Several countries are investigating if covid-19 potentiates infections by other pathogens, such as fungi. In Brazil, a study by the Federal University of São Paulo (Unifesp) analyzed the first two cases of Candida auris in a hospital in Salvador (BA), in December. Currently, nine more occurrences have been confirmed in the same hospital.

The “super-fungus” quickly grows resistant to the main drugs used against it. The report was recently released on Journal of Fungi.

In India, patients have contracted mucormycosis during or after recovery from the new coronavirus. Their numbers are growing more and more. The “black fungus” provokes that a rare infection.

According to Maharashtra State Health Minister Rajesh Tope, at least 90 people have died and 800 are hospitalized in the state alone due to the problem. In addition, local authorities have also confirmed approximately two thousand cases to date. The information was provided to CNN.

There are also reports of patients who needed to have one of the eyes removed due to worsening of the disease. Only in April, ophthalmologist Akshay Nair said, in BBC interview, he treated about 40 patients with the problem. Eleven of them lost one of their eyes.

Recently, Brazil also confirmed the first case of the disease related to the new coronavirus. There are still two suspected cases in Santa Catarina and Mato Grosso do Sul.

Read the reports of Indian doctors on the chances of patients developping mucormycosis after covid-19, especially in diabetics, and how it affects the eyes.


Eyes and covid-19: mucormycosis after infection


Mucormycosis is a rare disease that affects the nose, face, eyes, brain and lung. It is provoked by the” black fungus”, very common in damp places such as soil, plants, manure, decaying fruits and vegetables and even in the nose and mucus of healthy people. However, when it attacks immunosuppressed people, such as patients with diabetes, HIV and cancer, it can have sequelae and even be fatal.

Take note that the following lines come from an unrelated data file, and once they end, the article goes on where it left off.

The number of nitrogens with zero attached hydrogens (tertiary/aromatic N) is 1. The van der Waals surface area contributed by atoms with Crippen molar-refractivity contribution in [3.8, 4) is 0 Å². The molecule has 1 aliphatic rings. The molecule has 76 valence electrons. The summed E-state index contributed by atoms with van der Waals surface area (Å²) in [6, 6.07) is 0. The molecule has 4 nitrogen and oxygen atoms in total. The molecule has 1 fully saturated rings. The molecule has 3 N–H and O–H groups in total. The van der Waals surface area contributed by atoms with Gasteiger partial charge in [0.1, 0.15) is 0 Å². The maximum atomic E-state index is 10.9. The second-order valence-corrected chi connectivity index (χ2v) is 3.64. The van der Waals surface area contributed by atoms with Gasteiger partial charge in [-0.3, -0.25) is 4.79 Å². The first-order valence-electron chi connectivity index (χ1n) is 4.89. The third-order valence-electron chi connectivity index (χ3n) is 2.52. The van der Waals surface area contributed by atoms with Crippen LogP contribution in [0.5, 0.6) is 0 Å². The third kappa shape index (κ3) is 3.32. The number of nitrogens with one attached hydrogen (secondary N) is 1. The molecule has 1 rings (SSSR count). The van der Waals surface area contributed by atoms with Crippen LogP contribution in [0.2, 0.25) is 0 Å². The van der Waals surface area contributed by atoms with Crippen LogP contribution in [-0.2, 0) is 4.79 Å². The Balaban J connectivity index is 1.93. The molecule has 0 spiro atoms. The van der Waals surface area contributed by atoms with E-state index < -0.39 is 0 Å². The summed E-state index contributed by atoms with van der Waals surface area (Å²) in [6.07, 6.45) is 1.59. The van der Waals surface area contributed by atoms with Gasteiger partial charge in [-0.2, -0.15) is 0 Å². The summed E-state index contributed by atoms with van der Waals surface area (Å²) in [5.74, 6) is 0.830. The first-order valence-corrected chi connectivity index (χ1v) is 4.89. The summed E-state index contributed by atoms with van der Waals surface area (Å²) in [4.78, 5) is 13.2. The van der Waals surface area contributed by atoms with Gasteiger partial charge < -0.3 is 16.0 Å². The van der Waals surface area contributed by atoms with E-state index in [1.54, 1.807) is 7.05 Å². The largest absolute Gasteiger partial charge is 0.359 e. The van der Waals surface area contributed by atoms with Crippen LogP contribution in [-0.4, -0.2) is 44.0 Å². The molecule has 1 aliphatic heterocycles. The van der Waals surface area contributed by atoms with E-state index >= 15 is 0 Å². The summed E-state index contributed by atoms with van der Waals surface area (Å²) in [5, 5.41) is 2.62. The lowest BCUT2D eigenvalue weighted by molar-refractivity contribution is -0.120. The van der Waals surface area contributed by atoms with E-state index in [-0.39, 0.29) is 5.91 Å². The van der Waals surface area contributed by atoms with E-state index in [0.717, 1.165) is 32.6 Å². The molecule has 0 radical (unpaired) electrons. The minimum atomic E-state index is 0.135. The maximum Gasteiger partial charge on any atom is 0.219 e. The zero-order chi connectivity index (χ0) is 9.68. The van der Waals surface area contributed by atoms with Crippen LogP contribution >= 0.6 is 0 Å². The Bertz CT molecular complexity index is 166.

From 58 cases of the fungal infection investigated in India, most of the subjects caught it from 12 to 15 days after recovering from covid-19. Such figures are according to a BBC report.

In addition to these occurrences and those reported by Nair, there were more infections reported.

Ophthalmologist Raghuraj Hegde also told the BBC he had treated 19 cases in two weeks, most of them young. Mumbai’s Sion Hospital reported 24 occurrences in two months, four times more compared to the same period last year.

Most had diabetes and had been infected two weeks after recovering from covid-19. From these patients, eleven lost one eye and six died.

Doctors believe that the problem occurs due to falling immunity during treatment with steroids to fight the new coronavirus in severe patients. Another aggravating factor that the drug can cause is increased blood glucose, which further worsens the picture of covid-19 positive diabetics.


Eye treatment


Removing one of the eyes – or even both, in some cases – is an option to prevent the fungus from reaching the brain. In most cases, patients only sought help when they were already losing vision.

Presented symptoms included: stuffy and bleeding nose, swelling and pain in the eyes, drooping eyelids, blurred vision and loss of vision. Black skin spots around the nose may also occur.

The only effective treatment option is an antifungal intravenous injection (amphotericin B) every day, for up to eight weeks.

However, Nair states a way to prevent it: apply the correct dose of steroids, following the designated time span. Then it is necessary to monitor possible rises in the glucose levels of recovered patients.




All over the world, experts study the relation of the eyes and covid-19. Several researches investigate from conjunctivitis as a symptom up to retina affectation by the disease.

It is now essential to follow the evolution of mucormycosis cases in India and study its correlation with covid-19 and the eyes.


Reviewed by Paulo Schor, ophthalmologist, free professor and director of innovation of the Federal University of São Paulo (Unifesp) and collaborator of the Faculty of Medicine of the Albert Einstein Hospital.


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